Institute for War and Peace Reporting | Giving Voice, Driving Change

Analysis: End of the Party

Regime change is not enough - a sustained programme of de-Ba'athification is essential to rid Iraq of the influence of the ruling party and its functionaries.
By Ali A.

Iraq turned into a gigantic prison camp under the Ba'ath party of Saddam Hussein. Yet this Saddamist state could not have evolved without the active - and willing - participation of tens of thousand of Iraqis.


In the post-Saddam period, therefore, the entire system of authoritarian, corrupt rule must be dismantled in a process of de-Ba'athification whose overarching objective must be to re-educate a people who have been subjected to a 30 years of hate, invective, bigotry, chauvinism, racism, militarism and vainglory. Nothing short of a formal and complete programme of de-Ba'athification will suffice to redress the regime's crimes and give some restitution to its victims. Purging a few individuals cannot be the end of it.


Yet the Iraqi opposition has only recently addressed, in an urgent way, the need to uproot the structure of Ba'athist control in Iraq. Wherever the issue was confronted, opinion tended to divide into three camps.


The first camp - broadly represented by an alliance of ex-Ba'athis, Arab nationalists, and recent military and civilian converts to the opposition's cause - has focused exclusively on Saddam and his immediate entourage. This camp says the Ba'ath itself has been corrupted and co-opted by the regime and argues that it would be foolish to alienate two million or so Ba'athists who could be an important prop to any new government.


It sees the Ba'ath as, at worst, a well-meaning group of modernizers betrayed by a megalomaniac and absolves the party and its institutions of any culpability in the regime's crimes. Those who are deemed blameworthy, they say, are unlikely to exceed 50 individuals. Assigning wider blame, it is argued, could unleash uncontrolled revenge killings that would blight the country's future.


This camp would seek to win the Ba'ath over with promises of an exclusive focus of retribution on Saddam and his immediate entourage. The party itself might be allowed to continue functioning.


The second camp does not deviate significantly from the premises of the first except to widen the scope of culpability to cover leading figures of the regime including key ministers, governors, military and security personnel and similar luminaries. It appears to believe that some form of public airing of injustices would be necessary and that the Ba'ath would need major modifications to its charter and objectives if it is to be allowed to function.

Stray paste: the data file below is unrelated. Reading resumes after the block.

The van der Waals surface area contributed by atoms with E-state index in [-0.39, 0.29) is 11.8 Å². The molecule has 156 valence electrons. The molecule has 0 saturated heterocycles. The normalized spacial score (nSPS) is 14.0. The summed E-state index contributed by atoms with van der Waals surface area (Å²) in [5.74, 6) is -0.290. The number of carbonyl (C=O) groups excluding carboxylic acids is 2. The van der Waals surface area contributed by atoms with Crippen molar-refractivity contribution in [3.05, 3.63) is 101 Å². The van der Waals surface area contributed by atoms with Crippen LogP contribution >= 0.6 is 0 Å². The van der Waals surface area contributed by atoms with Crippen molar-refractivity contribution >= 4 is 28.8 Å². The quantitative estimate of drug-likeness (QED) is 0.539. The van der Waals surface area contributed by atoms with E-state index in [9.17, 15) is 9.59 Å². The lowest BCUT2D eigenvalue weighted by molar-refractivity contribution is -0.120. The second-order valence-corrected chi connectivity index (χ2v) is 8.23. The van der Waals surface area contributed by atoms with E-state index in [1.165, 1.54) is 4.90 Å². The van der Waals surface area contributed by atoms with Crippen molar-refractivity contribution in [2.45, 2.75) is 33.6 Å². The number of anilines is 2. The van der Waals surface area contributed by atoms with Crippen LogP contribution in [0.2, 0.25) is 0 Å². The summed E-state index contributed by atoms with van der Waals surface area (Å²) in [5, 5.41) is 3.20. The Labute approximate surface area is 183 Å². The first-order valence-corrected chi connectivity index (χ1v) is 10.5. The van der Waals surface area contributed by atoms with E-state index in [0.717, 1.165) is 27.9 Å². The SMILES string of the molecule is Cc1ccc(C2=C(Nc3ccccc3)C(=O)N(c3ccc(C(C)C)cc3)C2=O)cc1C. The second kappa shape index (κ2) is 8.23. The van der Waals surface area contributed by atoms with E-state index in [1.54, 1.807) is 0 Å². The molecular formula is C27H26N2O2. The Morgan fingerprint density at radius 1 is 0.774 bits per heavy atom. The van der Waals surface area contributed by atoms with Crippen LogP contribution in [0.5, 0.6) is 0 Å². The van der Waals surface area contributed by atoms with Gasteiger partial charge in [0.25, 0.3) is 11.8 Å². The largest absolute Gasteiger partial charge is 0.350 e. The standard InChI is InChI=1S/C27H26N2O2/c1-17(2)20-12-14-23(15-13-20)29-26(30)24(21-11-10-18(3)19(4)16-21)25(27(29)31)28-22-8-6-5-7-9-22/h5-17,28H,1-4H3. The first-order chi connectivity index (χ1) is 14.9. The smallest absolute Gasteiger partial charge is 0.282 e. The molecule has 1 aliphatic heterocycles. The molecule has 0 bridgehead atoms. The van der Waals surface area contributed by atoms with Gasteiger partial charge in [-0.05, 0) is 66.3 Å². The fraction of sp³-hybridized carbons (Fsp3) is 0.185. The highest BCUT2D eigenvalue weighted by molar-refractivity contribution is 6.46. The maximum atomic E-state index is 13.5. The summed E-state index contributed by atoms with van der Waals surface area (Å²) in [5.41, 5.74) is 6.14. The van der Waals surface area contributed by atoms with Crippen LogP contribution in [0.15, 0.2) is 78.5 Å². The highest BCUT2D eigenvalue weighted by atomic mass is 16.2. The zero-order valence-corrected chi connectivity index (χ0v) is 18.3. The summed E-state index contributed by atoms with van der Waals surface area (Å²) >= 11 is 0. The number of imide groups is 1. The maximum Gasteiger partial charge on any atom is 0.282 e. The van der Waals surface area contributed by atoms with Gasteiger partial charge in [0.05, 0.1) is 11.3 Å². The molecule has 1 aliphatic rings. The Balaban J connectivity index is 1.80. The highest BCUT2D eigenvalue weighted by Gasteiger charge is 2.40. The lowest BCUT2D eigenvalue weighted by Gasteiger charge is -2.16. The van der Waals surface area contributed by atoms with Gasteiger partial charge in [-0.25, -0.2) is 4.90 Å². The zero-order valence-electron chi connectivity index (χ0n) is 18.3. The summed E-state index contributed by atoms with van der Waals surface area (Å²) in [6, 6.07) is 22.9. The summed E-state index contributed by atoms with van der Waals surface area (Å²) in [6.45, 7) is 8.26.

It would adopt a pragmatic approach of cooperating with rank-and-file Ba'athists after liberation, stressing the need to maintain a functioning administration. It is probable that no more than several hundred individuals would be targeted for indictment.


The third camp, which up to now has not articulated its position clearly, starts from the premise that the entire Ba'athist experience in Iraq has been an unmitigated disaster. It believes the Ba'ath is directly responsible for providing the ways and means by which the regime inflicted its catastrophes on the Iraqi people, their neighbours and the world community. It holds the Ba'ath responsible for providing the ideology and the machinery that turned Iraq into an aggressive, totalitarian and genocidal state and argues that democratisation is simply not possible unless the entire Ba'athist apparatus is uprooted.


The history of nations that have experienced similar traumas to Iraq's in dealing with the remnants of their totalitarian past has been varied. Although there is no single example that can be used as a model for Iraq, the nearest would be de-Nazification. Both Nazi Germany and Ba'athist Iraq were totalitarian states that ruled through pervasive security systems and engaged in external wars of aggression. De-Nazification was a programme fraught with problems and half-solutions and was ultimately abandoned, truncated, in the early 1950s. But there are nevertheless important lessons to be drawn from it.


A post-Saddam administration should legislate for a National De-Ba'athification Council that would have divisions covering provinces, cities and towns as well as key institutions like the educational and judicial systems, government-owned economic and commercial enterprises, the oil industry and so on.